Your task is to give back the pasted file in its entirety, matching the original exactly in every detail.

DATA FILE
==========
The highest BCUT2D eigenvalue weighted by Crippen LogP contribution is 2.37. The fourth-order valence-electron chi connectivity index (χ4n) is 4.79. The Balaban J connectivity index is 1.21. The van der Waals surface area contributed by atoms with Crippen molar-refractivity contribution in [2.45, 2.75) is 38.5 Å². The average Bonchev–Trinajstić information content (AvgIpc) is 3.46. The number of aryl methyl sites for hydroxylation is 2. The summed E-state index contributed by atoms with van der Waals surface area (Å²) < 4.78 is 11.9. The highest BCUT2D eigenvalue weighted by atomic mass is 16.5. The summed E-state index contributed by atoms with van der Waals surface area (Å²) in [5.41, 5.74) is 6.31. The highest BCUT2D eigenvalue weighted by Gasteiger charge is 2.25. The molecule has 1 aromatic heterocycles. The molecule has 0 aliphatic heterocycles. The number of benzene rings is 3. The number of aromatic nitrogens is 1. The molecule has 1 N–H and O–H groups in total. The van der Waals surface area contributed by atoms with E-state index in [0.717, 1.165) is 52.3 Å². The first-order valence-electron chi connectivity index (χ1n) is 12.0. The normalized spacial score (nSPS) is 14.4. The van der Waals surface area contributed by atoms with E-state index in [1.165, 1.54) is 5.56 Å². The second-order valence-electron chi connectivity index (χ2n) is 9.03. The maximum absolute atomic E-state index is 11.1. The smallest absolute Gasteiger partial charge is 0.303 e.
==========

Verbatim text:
The highest BCUT2D eigenvalue weighted by Crippen LogP contribution is 2.37. The fourth-order valence-electron chi connectivity index (χ4n) is 4.79. The Balaban J connectivity index is 1.21. The van der Waals surface area contributed by atoms with Crippen molar-refractivity contribution in [2.45, 2.75) is 38.5 Å². The average Bonchev–Trinajstić information content (AvgIpc) is 3.46. The number of aryl methyl sites for hydroxylation is 2. The summed E-state index contributed by atoms with van der Waals surface area (Å²) < 4.78 is 11.9. The highest BCUT2D eigenvalue weighted by atomic mass is 16.5. The summed E-state index contributed by atoms with van der Waals surface area (Å²) in [5.41, 5.74) is 6.31. The highest BCUT2D eigenvalue weighted by Gasteiger charge is 2.25. The molecule has 1 aromatic heterocycles. The molecule has 0 aliphatic heterocycles. The number of benzene rings is 3. The number of aromatic nitrogens is 1. The molecule has 1 N–H and O–H groups in total. The van der Waals surface area contributed by atoms with E-state index in [0.717, 1.165) is 52.3 Å². The first-order valence-electron chi connectivity index (χ1n) is 12.0. The normalized spacial score (nSPS) is 14.4. The van der Waals surface area contributed by atoms with E-state index in [1.165, 1.54) is 5.56 Å². The second-order valence-electron chi connectivity index (χ2n) is 9.03. The maximum absolute atomic E-state index is 11.1. The smallest absolute Gasteiger partial charge is 0.303 e.